The film of the embodiment of FIGS. 1-4 is then cut on either the upper face 4 or the lower face 3 from the upper plane 12 toward the midline 15 or from the lower plane 13 toward the midline 15, as shown, for example, in FIG. 5 in the three dimensional section 33. The cuts 20 extend from the upper or lower plane at least through the undersides 18 or 19 of the peaks 17 or 45. At least some of the peaks 17 or 45 on a face are cut and preferably all or substantially all of the peaks are cut, however without cutting through the integral planar backing section 34. The cuts 20 will preferably at least extend to the midline of a film backing. Generally the cuts can extend so that they terminate prior to the undersides (18 or 19) of the opposing peaks. Preferably, the cuts will terminate before reaching substantially all of the undersides (18 or 19) of the opposing peaks to avoid severing the film. Undersides (18 or 19) of the peaks on one face will form the valleys of the opposing face. In an alternative embodiment, the film peaks (17 or 45) can be cut on both faces as described above as long as the cuts on opposing faces are offset so as not to completely sever the film and these cuts do not cut through the planar backing section 34 as shown in FIGS. 5 and 6, leaving this section without holes or perforations The distance 21 between cuts 20, which forms the cut portions 31, is generally 100 microns to 1000 microns, preferably from 200 microns to 500 microns. The cut portions 31 form the strands 44 extending in the cross-direction of the net section 40. The strands 41 extending in the lengthwise direction are formed by the uncut portions of the nonplanar film section. These lengthwise strands 41 are generally continuous when the film backing is cut on only one face. At least some of the cross direction strands 46 are at least in part generally always continuous when the cuts are continuous. The hook elements 48 are formed by the cut hook shaped ridge 7 forming the peak 45 on the upper face 4 of the three dimensional film section 33.
After cutting of the film 10 the film is longitudinally stretched at a stretch ratio of at least 2:1 to 4:1, and preferably at a stretch ratio of at least about 3:1, preferably between a first pair of nip rollers 60 and 61 and a second pair of nip rollers 62 and 63 driven at different surface speeds preferably in the lengthwise direction. This forms the open three dimensional netting shown in, e.g., FIGS. 6 and 9. Roller 61 is typically heated to heat the film prior to stretching, and roller 62 is typically chilled to stabilize the stretched film. Optionally, the film can also be transversely stretched to provide orientation to the film in the cross direction and flatten the profile of the netting formed. The films 10 could also be stretched in other directions or in multiple directions. The above stretching method would apply to all embodiments of the invention. When the films are cut on only one face, the open areas 43, 43′ generally are separated by linear strands 41, 41′ which strands have a non-rectilinear cross-section or are nonplanar along their length or both. The transverse strands 44, 44′ can be planar or nonplanar and they can be rectilinear in cross-section. Nonplanar strands or a nonplanar netting section provides for a more flexible netting which creates breathability both through the film (by the open area of the netting) and along the plane of the reticulated netting, due to its nonplanar nature. The open areas 43, 43′ generally comprise about at least 50 percent of the surface area of the netting, excluding the non-net section, and preferably at least 60 percent. The surface area of the netting is the planar cross-sectional area of the netting in the X-Y plane. This large percentage open area creates an extremely flexible and breathable netting. The hook heads formed on hook nettings are preferably smaller than the individual openings in the netting in the direction parallel with the hook head overhangs such that the hook netting is non-self engaging.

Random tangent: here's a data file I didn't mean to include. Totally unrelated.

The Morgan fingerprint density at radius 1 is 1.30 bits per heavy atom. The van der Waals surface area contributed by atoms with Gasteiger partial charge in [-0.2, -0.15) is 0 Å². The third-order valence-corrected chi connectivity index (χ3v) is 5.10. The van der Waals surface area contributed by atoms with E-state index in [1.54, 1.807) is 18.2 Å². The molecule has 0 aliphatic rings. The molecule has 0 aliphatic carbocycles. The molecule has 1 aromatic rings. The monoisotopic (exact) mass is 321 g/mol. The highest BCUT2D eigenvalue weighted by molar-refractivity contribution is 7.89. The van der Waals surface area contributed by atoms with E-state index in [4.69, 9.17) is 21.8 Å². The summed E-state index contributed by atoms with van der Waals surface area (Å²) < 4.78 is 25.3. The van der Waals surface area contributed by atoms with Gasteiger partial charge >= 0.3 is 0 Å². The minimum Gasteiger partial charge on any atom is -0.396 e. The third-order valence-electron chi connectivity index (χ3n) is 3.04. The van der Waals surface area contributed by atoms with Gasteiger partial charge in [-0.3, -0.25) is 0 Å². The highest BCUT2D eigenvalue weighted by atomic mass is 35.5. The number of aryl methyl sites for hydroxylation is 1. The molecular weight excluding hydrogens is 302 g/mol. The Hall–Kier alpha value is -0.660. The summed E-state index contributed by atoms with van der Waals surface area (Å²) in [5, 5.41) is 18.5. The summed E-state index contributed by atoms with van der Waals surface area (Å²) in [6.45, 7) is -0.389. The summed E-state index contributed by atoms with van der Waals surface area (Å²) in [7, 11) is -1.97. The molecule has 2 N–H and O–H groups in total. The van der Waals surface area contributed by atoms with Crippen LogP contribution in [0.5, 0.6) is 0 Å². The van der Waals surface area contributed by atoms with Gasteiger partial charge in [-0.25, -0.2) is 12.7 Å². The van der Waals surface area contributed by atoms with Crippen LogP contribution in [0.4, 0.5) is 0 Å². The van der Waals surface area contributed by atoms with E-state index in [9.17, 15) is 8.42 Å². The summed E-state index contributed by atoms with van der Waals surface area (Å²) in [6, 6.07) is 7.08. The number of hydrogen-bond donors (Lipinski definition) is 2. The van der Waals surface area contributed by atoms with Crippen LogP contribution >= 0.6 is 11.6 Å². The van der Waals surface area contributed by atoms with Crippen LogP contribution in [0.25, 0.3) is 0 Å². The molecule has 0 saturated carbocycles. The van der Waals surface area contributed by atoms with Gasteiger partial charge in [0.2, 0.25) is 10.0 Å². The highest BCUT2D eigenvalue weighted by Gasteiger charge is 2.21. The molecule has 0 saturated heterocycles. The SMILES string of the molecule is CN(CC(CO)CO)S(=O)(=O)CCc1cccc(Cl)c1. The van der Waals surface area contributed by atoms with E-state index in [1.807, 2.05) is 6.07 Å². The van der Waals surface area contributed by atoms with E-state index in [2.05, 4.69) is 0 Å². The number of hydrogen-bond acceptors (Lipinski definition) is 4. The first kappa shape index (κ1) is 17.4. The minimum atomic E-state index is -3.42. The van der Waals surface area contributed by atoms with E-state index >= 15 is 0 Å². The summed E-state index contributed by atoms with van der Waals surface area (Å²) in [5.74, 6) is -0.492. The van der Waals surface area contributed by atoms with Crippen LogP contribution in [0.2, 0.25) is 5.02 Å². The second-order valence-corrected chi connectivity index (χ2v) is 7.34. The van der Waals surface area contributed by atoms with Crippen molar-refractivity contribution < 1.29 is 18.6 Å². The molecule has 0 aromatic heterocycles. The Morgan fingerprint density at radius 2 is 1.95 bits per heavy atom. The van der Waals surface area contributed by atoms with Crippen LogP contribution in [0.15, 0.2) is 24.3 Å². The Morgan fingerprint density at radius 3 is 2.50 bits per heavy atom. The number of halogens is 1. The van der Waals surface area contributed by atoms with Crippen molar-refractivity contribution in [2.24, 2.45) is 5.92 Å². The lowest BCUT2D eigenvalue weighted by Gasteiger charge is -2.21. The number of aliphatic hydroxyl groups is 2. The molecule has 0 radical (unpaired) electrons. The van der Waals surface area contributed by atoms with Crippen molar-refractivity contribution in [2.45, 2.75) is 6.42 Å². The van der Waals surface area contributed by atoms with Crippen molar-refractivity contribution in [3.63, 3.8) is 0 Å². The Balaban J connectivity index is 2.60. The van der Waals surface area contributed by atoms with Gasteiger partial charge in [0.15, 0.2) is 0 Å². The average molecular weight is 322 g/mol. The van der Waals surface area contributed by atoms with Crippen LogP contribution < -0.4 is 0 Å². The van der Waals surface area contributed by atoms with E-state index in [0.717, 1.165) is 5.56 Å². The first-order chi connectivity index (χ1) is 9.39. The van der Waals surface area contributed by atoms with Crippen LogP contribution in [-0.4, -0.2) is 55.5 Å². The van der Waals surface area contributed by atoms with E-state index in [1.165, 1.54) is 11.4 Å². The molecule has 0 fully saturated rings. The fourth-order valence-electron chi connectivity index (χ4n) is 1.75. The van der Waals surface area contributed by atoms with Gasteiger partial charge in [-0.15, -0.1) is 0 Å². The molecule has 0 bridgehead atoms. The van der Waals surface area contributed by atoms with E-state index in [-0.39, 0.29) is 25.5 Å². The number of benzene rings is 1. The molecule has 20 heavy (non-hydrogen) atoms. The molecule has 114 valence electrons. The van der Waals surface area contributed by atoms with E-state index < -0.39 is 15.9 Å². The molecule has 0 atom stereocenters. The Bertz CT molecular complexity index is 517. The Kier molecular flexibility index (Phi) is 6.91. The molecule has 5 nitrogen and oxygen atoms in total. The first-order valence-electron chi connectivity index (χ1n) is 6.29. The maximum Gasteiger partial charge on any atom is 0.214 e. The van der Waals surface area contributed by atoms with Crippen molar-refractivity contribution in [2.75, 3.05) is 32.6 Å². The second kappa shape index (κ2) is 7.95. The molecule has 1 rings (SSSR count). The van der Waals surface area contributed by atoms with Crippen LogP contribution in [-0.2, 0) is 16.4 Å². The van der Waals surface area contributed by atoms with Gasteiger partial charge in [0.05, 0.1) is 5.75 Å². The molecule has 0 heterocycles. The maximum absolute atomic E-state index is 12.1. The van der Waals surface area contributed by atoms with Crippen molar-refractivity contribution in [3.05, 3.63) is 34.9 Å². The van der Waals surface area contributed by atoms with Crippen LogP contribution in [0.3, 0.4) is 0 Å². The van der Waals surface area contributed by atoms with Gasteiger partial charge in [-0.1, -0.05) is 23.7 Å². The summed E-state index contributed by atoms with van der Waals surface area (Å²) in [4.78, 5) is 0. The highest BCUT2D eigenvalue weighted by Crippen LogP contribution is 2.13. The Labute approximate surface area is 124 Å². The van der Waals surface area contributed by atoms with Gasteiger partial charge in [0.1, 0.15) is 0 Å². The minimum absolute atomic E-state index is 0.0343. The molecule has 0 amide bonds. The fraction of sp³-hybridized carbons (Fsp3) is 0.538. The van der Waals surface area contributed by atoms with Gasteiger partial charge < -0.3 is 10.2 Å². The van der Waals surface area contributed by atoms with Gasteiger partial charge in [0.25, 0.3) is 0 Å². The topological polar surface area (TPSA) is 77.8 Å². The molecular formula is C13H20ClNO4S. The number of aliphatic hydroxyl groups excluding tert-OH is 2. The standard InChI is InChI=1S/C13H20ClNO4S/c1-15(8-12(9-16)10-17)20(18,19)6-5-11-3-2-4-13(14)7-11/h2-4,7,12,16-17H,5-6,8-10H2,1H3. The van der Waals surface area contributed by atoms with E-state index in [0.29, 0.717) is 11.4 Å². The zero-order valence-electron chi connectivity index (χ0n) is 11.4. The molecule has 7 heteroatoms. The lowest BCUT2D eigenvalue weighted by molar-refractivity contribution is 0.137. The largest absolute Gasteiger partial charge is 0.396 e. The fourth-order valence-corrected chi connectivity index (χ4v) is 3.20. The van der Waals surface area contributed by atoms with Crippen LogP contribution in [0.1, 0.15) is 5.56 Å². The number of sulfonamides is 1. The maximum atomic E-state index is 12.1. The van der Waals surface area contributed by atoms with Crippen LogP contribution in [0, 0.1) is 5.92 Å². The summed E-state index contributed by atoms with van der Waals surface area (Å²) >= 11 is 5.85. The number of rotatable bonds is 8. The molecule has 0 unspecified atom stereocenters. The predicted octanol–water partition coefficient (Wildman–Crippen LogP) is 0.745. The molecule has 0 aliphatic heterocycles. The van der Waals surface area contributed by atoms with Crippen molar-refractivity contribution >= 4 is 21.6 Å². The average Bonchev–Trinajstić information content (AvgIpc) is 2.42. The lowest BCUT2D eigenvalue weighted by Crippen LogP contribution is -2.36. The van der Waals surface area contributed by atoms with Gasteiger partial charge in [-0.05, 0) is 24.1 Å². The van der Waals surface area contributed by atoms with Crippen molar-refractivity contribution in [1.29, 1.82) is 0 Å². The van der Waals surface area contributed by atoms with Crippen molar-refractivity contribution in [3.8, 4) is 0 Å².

Stretching causes spaces 43, 43′ between the cut portions 31 of the film and creates the longitudinal strands 41, 41′ by orientation of the uncut portions of the film. In the embodiment of FIGS. 1-6 the transverse strands 44 are formed by interconnected cut film backing portions each of which has leg portions which join at the peak 45. In the embodiment of FIGS. 7-9 the transverse strands 44′ are formed solely by the cut film backing. In the embodiment of FIGS. 1-6 the leg portions of adjacent cut portions are connected by the lengthwise strands (e.g., 41) or the uncut film portions.
FIG. 6 is an exemplary polymeric netting, which can be produced, according to the first embodiment of the present invention, generally designated by the reference numerals 40. The cut ridges 7 on the upper surface 45 form a multiplicity of hook members 48 and the uncut planar backing section forms a non-net section 34 which can be used as an attachment surface, a finger-lift or like.